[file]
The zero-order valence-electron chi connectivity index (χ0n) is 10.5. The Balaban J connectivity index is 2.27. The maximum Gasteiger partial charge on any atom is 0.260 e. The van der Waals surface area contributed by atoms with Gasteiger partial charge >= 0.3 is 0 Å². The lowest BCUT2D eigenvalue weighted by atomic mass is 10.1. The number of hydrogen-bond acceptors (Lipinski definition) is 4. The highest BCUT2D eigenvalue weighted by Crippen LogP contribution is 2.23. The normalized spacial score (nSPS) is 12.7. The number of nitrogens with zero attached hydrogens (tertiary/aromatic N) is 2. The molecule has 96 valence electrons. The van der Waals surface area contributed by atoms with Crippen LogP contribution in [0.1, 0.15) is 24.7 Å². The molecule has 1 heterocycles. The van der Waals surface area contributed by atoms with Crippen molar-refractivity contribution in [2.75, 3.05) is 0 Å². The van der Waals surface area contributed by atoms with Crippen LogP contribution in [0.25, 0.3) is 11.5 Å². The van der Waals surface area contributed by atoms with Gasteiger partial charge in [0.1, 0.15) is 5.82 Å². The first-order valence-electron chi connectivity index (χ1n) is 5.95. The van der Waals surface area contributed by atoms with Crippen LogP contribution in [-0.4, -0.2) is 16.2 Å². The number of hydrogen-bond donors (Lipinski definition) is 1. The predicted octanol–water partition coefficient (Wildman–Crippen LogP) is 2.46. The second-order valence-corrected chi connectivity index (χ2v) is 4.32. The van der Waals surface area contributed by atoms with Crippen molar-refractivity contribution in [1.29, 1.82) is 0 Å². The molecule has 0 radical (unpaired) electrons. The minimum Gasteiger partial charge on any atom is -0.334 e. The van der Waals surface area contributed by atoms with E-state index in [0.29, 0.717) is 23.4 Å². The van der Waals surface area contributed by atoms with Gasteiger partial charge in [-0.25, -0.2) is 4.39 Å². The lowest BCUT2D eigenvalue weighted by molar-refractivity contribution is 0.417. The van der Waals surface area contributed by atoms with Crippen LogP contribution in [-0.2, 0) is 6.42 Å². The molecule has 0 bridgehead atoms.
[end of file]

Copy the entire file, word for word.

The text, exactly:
The zero-order valence-electron chi connectivity index (χ0n) is 10.5. The Balaban J connectivity index is 2.27. The maximum Gasteiger partial charge on any atom is 0.260 e. The van der Waals surface area contributed by atoms with Gasteiger partial charge >= 0.3 is 0 Å². The lowest BCUT2D eigenvalue weighted by atomic mass is 10.1. The number of hydrogen-bond acceptors (Lipinski definition) is 4. The highest BCUT2D eigenvalue weighted by Crippen LogP contribution is 2.23. The normalized spacial score (nSPS) is 12.7. The number of nitrogens with zero attached hydrogens (tertiary/aromatic N) is 2. The molecule has 96 valence electrons. The van der Waals surface area contributed by atoms with Crippen LogP contribution in [0.1, 0.15) is 24.7 Å². The molecule has 1 heterocycles. The van der Waals surface area contributed by atoms with Crippen molar-refractivity contribution in [2.75, 3.05) is 0 Å². The van der Waals surface area contributed by atoms with Crippen LogP contribution in [0.25, 0.3) is 11.5 Å². The van der Waals surface area contributed by atoms with Gasteiger partial charge in [0.1, 0.15) is 5.82 Å². The first-order valence-electron chi connectivity index (χ1n) is 5.95. The van der Waals surface area contributed by atoms with Crippen LogP contribution in [-0.4, -0.2) is 16.2 Å². The number of hydrogen-bond donors (Lipinski definition) is 1. The predicted octanol–water partition coefficient (Wildman–Crippen LogP) is 2.46. The second-order valence-corrected chi connectivity index (χ2v) is 4.32. The van der Waals surface area contributed by atoms with Crippen molar-refractivity contribution in [1.29, 1.82) is 0 Å². The molecule has 0 radical (unpaired) electrons. The minimum Gasteiger partial charge on any atom is -0.334 e. The van der Waals surface area contributed by atoms with E-state index in [0.29, 0.717) is 23.4 Å². The van der Waals surface area contributed by atoms with Gasteiger partial charge in [-0.25, -0.2) is 4.39 Å². The lowest BCUT2D eigenvalue weighted by molar-refractivity contribution is 0.417. The van der Waals surface area contributed by atoms with Crippen LogP contribution in [-0.2, 0) is 6.42 Å². The molecule has 0 bridgehead atoms.